Garden and Orchard

Caring for Newly Planted Beds

Caring for Newly Planted Garden Beds

Gardening is not one of those ‘fix it and forget it’ tasks in life. You might feel like taking a break from the garden once the soil has been prepared and the seeds are planted. But those newly planted beds will need some extra attention for the best results.

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Freshly watered garden beds.

Water Them In

After planting your rows of carrots, beets, beans, peas, etc…you should water them long enough to soak the soil and give your seeds the moisture they need to germinate. Use a very gentle sprinkler or drip hose to provide water to the new beds. A heavy spray is likely to cover the seeds with too much soil or wash the seeds away. Be sure to keep the soil moist until the seedlings are up and growing well enough to handle a day or two without watering. Once their roots are well developed, they are able to absorb water from deeper in the soil. But as new sprouts, they are susceptible to drying out and dying without proper moisture. Of course, you don’t want to lose them after all the work you’ve done!

My peas are sprouting!

To Weed or Not to Weed?

We all like a nice neat garden with nary a weed in sight. Such is the stuff of legends and the gardens of the rich and famous. But weeding your newly planted beds needs to be done with great care to prevent disturbing the germinating seeds. I like to hoe between the rows to remove the majority of offending vegetation. Usually, I wait until the garden seeds germinate and the little plants are easy to see, making it easy to hand pull the weeds without pulling my seedlings in the process. Don’t wait too long to weed your new beds or the weedy roots will come up with clumps of soil and your prized seedlings too.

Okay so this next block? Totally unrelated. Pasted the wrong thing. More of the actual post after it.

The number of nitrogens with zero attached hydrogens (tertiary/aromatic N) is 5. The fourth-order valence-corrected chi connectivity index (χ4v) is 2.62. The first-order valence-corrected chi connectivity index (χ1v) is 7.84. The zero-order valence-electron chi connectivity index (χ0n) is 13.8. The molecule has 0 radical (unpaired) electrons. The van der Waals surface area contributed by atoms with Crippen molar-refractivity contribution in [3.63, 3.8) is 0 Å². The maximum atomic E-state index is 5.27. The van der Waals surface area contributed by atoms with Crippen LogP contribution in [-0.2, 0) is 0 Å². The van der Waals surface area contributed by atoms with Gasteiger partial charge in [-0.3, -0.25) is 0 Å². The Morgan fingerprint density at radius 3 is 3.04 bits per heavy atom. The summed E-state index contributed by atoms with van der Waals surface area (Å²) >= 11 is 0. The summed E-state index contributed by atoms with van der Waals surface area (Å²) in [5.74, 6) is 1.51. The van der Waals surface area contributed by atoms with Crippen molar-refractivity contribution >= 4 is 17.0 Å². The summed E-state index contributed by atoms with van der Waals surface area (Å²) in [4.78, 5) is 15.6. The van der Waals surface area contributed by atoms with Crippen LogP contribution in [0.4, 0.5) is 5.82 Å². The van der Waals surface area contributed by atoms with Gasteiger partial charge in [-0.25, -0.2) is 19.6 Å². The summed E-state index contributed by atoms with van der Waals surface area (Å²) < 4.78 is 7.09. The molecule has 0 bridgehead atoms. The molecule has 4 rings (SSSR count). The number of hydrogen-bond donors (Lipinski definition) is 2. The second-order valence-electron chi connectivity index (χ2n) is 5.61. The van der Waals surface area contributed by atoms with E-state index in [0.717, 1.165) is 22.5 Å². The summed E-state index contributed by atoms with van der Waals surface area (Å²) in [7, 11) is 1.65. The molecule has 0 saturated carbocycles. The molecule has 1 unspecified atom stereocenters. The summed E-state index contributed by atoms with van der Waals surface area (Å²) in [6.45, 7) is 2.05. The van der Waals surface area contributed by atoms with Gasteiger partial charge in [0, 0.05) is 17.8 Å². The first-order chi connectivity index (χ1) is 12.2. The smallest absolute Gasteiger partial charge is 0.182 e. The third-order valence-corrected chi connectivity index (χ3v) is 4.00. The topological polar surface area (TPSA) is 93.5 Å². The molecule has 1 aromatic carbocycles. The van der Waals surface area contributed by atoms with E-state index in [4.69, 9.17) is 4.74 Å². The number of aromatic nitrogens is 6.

This bag of organic tomato fertilizer contains a ratio of 3% Nitrogen, 4% Phosphorus, and 5% Potash (potassium).

Fertilizer Fun

Ok, maybe fertilizing isn’t all that fun but the results are well worth the effort. If you start out by adding a healthy dose of well-rotted compost to your beds before seeding, you may not need any additional nutrients until the plants get larger or start to set flower buds. I like to use compost tea, kelp meal, or fish emulsion for getting my new seedlings off to a great start. Make sure that plants are well watered before you fertilize them to prevent chemical burning.

Check the N-P-K numbers on your bag of fertilizer.

Nitrogen for Green Growth

The first number is the N, or nitrogen, content and this is necessary for leafy growth. Some typical fertilizer formulas are 5-5-5 and 5-1-1. A higher nitrogen content will encourage leaves and vegetative growth, so use a fertilizer such as a 5-1-1 formula for green growth but don’t use the higher nitrogen on fruiting plants. They will put their energy into leafy growth instead of fruit! Green leafy crops, such as lettuce, kale, and spinach, will perform best with light applications of organic nitrogen.

Phosphorus for Fruit